Why does the E-field of radiation vary with inverse distance?
In 28-2 Radiation Feynman starts talking about the third term of Eq. 28.3 and why that it varies with the inverse of the distance. On page 28-4 he says that the unit vector e'r is pointed to the apparent position of the charge. I understand that. The unit vector is just the normalized distance vector between the apparent position of the charge and the point of measurement P.
Then he says that the end of the unit vector goes on a slight curve. I assume he means that if the tail of the unit vector is on point P and the head that vector is on a sphere with radius = 1, the head is moving in along a curve.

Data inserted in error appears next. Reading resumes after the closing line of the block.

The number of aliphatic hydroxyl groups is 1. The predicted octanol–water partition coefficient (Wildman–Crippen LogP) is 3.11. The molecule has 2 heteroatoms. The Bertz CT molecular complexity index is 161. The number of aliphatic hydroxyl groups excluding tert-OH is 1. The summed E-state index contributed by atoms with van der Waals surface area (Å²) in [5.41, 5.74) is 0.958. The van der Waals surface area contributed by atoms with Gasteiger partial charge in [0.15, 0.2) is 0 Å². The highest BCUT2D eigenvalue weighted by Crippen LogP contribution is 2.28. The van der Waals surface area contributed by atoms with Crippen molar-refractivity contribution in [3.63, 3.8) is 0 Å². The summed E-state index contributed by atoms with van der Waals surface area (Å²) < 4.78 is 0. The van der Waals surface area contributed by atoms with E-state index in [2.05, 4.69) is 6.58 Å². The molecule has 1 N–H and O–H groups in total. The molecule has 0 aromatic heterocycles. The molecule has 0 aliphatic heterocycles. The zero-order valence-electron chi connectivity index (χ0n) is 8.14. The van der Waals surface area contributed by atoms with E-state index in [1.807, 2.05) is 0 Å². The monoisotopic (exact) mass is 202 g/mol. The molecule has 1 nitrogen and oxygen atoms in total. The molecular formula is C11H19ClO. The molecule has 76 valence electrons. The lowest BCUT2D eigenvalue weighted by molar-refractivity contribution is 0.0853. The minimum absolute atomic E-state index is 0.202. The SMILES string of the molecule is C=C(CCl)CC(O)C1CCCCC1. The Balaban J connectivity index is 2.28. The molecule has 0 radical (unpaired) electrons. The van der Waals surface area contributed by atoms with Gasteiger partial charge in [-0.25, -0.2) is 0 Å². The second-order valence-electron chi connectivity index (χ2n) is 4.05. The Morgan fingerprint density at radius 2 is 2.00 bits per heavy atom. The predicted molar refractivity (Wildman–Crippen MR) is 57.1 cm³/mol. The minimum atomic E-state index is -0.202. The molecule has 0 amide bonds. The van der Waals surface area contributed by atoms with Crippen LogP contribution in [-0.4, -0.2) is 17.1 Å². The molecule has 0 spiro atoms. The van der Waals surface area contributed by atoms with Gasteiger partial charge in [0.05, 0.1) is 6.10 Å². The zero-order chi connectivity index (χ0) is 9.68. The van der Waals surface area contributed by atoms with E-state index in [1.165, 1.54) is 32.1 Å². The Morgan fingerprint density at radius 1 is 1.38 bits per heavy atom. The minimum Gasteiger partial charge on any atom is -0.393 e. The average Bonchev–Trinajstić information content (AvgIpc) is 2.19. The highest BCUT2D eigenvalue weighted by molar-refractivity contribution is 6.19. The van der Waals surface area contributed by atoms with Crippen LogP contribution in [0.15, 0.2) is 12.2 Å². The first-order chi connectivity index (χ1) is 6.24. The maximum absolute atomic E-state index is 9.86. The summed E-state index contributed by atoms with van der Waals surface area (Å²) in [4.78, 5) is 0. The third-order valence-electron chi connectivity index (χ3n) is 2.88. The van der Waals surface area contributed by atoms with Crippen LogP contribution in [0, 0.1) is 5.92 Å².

But what does he mean with that the acceleration has a transverse component and a radial component? Is the transverse component the change in the direction of the unit vector? And the radial vector the change in the length? But isn't the length constant since it's a unit vector? And why does the former vary with the inverse of the distance and the latter with the inverse of the square?
I've been searching on Wikipedia and Hyperphysics but I can't find anything about it. I haven't seen anything that even looks remotely like Eq. 28.3.
I just started my physics study. I'm still in my first year of university. But these lectures are so much more interesting than my other books for some reason.
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